Two former political allies — Kensington’s top elected official and her immediate predecessor — are facing off in the Town’s nonpartisan mayoral election June 1.

The incumbent, Tracey C. Furman, is seeking a third two-year term against Peter Fosselman, who served 10 years as mayor before stepping down in 2016. At the time, Fosselman said he was excited that Furman, then a council member, was succeeding him. He said he had encouraged her to run for mayor, a part-time post.

Since then, their political friendship has soured over the conduct of Town affairs, including the pace and character of development in Kensington.

In a statement posted at the Town’s website, Furman takes credit for having “helped to attract nearly 20 new businesses” to Kensington. She also touts development activity in town that has coincided with her two terms, stating:

“When I took office, we were four years into a new Sector Plan without a single redevelopment to show for it.” Kensington’s sector plan was updated in 2012 after considerable wrangling. Furman has been closely allied with Councilmembers Darin Bartram and Conor Crimmins, whom she appointed to the Town’s development committee. Their terms expire next year.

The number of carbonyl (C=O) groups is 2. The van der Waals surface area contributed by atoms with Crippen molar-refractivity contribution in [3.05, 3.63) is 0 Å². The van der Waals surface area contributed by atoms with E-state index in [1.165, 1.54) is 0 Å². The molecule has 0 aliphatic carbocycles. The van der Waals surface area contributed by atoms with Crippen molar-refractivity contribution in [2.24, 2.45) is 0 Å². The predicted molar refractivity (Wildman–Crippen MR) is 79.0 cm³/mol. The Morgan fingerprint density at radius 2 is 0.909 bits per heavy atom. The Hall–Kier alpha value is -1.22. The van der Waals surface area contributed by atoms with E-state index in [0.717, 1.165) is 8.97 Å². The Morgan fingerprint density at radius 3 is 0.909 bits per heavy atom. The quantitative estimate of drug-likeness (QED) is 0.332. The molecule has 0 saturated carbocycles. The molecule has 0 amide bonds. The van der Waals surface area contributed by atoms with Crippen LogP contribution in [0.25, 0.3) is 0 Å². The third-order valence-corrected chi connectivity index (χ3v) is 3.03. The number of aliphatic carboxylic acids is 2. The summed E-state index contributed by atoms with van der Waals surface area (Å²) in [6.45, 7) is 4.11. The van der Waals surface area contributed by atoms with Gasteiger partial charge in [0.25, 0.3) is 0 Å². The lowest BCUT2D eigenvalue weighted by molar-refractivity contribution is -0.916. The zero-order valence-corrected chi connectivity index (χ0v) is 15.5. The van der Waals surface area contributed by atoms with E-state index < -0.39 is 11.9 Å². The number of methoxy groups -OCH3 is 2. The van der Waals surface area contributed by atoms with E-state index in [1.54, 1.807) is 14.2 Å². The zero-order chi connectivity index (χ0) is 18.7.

Fosselman, as mayor, spearheaded approval of the sector plan. In a position statement at his campaign website, Fosselman pledges to adhere to the sector plan, “hold developers to their responsibilities for providing proper public amenities,” and “attract projects we envisioned,” as well as “seek fitting developers for our key intersection of Connecticut Avenue and Plyers Mill Road.”

A self-storage facility proposed at the southeast corner of that intersection drew considerable opposition in Kensington, which is bisected by the six north-south lanes of Connecticut Avenue. The Town government and the Montgomery County planning commission came out against the facility.

The candidates in Kensington’s first contested mayoral election since 2012 are long-established town residents. Furman has lived in Kensington 40 years and is facilities manager at the Methodist church in town. She likes to be called “Mayor Tracey” and often speaks about the importance of encouraging sense of small-town community in a densely populated area.

Fosselman, who ran unsuccessfully for state delegate in 2002 before winning election as mayor in 2006, began rising to local prominence years ago by operating a dog-walking service and gym in town. More recently, he has been a master plan ombudsman for the county. He is a past president of the Maryland Mayors’ Association and a former Maryland deputy secretary of state.

In 2018, Fosselman sought the Democratic nomination for the County Council’s District One seat but finished a distant fifth in an eight-candidate field.

Tomorrow: Kensington’s Council Race